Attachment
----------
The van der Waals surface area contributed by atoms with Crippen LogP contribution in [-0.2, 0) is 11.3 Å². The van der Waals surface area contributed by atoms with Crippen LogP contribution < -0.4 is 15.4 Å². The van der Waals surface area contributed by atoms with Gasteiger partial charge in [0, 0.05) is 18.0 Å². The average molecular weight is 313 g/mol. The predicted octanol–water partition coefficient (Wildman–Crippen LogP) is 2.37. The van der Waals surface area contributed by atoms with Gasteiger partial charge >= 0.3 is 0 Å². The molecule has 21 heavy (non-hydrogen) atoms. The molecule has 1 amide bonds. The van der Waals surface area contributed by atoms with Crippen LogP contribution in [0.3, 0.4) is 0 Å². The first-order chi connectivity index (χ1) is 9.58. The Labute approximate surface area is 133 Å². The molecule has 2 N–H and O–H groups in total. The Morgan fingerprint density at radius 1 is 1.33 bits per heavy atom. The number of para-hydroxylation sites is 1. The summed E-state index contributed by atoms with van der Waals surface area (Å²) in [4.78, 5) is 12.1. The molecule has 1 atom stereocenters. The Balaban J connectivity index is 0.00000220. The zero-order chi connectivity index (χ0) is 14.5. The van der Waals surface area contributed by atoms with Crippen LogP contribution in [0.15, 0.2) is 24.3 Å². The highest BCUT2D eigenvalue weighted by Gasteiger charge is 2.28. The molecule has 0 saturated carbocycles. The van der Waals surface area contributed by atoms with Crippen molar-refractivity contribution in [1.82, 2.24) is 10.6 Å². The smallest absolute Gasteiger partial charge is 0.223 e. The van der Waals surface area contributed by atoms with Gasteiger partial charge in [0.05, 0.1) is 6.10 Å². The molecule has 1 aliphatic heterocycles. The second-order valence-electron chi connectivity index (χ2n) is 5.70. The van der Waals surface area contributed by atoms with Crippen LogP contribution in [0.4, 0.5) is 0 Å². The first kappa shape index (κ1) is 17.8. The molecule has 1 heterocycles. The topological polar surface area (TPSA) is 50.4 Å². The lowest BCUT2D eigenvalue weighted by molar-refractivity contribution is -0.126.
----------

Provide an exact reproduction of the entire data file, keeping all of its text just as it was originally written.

The van der Waals surface area contributed by atoms with Crippen LogP contribution in [-0.2, 0) is 11.3 Å². The van der Waals surface area contributed by atoms with Crippen LogP contribution < -0.4 is 15.4 Å². The van der Waals surface area contributed by atoms with Gasteiger partial charge in [0, 0.05) is 18.0 Å². The average molecular weight is 313 g/mol. The predicted octanol–water partition coefficient (Wildman–Crippen LogP) is 2.37. The van der Waals surface area contributed by atoms with Gasteiger partial charge >= 0.3 is 0 Å². The molecule has 21 heavy (non-hydrogen) atoms. The molecule has 1 amide bonds. The van der Waals surface area contributed by atoms with Crippen LogP contribution in [0.3, 0.4) is 0 Å². The first-order chi connectivity index (χ1) is 9.58. The Labute approximate surface area is 133 Å². The molecule has 2 N–H and O–H groups in total. The Morgan fingerprint density at radius 1 is 1.33 bits per heavy atom. The number of para-hydroxylation sites is 1. The summed E-state index contributed by atoms with van der Waals surface area (Å²) in [4.78, 5) is 12.1. The molecule has 1 atom stereocenters. The Balaban J connectivity index is 0.00000220. The zero-order chi connectivity index (χ0) is 14.5. The van der Waals surface area contributed by atoms with Crippen LogP contribution in [0.15, 0.2) is 24.3 Å². The highest BCUT2D eigenvalue weighted by Gasteiger charge is 2.28. The molecule has 0 saturated carbocycles. The van der Waals surface area contributed by atoms with Crippen molar-refractivity contribution in [1.82, 2.24) is 10.6 Å². The smallest absolute Gasteiger partial charge is 0.223 e. The van der Waals surface area contributed by atoms with Gasteiger partial charge in [0.05, 0.1) is 6.10 Å². The molecule has 1 aliphatic heterocycles. The second-order valence-electron chi connectivity index (χ2n) is 5.70. The van der Waals surface area contributed by atoms with Crippen LogP contribution in [0.4, 0.5) is 0 Å². The first kappa shape index (κ1) is 17.8. The molecule has 1 heterocycles. The topological polar surface area (TPSA) is 50.4 Å². The lowest BCUT2D eigenvalue weighted by molar-refractivity contribution is -0.126.